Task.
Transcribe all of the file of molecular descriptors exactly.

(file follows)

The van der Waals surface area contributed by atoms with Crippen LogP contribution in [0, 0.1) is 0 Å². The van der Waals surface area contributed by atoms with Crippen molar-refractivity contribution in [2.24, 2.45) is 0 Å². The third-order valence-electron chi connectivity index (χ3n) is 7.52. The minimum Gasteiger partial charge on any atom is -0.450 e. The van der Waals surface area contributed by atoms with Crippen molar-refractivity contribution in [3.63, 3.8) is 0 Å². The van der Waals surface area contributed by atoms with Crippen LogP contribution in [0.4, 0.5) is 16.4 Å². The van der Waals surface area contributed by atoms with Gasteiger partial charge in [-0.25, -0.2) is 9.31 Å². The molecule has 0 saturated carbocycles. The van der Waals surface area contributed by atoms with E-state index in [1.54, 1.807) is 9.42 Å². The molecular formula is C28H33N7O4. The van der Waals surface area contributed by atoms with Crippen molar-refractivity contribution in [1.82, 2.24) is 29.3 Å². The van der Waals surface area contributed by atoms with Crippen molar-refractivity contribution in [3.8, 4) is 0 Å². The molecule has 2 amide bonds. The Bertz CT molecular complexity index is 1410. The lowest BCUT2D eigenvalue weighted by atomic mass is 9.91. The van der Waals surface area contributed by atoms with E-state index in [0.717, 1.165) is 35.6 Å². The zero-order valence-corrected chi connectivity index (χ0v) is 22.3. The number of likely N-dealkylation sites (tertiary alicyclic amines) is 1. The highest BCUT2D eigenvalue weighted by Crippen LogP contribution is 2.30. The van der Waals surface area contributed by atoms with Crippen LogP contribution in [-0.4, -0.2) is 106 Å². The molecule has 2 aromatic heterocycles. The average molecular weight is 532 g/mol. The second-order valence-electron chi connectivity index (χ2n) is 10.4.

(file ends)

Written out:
The van der Waals surface area contributed by atoms with Crippen LogP contribution in [0, 0.1) is 0 Å². The van der Waals surface area contributed by atoms with Crippen molar-refractivity contribution in [2.24, 2.45) is 0 Å². The third-order valence-electron chi connectivity index (χ3n) is 7.52. The minimum Gasteiger partial charge on any atom is -0.450 e. The van der Waals surface area contributed by atoms with Crippen molar-refractivity contribution in [3.63, 3.8) is 0 Å². The van der Waals surface area contributed by atoms with Crippen LogP contribution in [0.4, 0.5) is 16.4 Å². The van der Waals surface area contributed by atoms with Gasteiger partial charge in [-0.25, -0.2) is 9.31 Å². The molecule has 0 saturated carbocycles. The van der Waals surface area contributed by atoms with E-state index in [1.54, 1.807) is 9.42 Å². The molecular formula is C28H33N7O4. The van der Waals surface area contributed by atoms with Crippen molar-refractivity contribution in [1.82, 2.24) is 29.3 Å². The van der Waals surface area contributed by atoms with Crippen molar-refractivity contribution in [3.8, 4) is 0 Å². The molecule has 2 amide bonds. The Bertz CT molecular complexity index is 1410. The lowest BCUT2D eigenvalue weighted by atomic mass is 9.91. The van der Waals surface area contributed by atoms with E-state index in [0.717, 1.165) is 35.6 Å². The zero-order valence-corrected chi connectivity index (χ0v) is 22.3. The number of likely N-dealkylation sites (tertiary alicyclic amines) is 1. The highest BCUT2D eigenvalue weighted by Crippen LogP contribution is 2.30. The van der Waals surface area contributed by atoms with Crippen LogP contribution in [-0.4, -0.2) is 106 Å². The molecule has 2 aromatic heterocycles. The average molecular weight is 532 g/mol. The second-order valence-electron chi connectivity index (χ2n) is 10.4.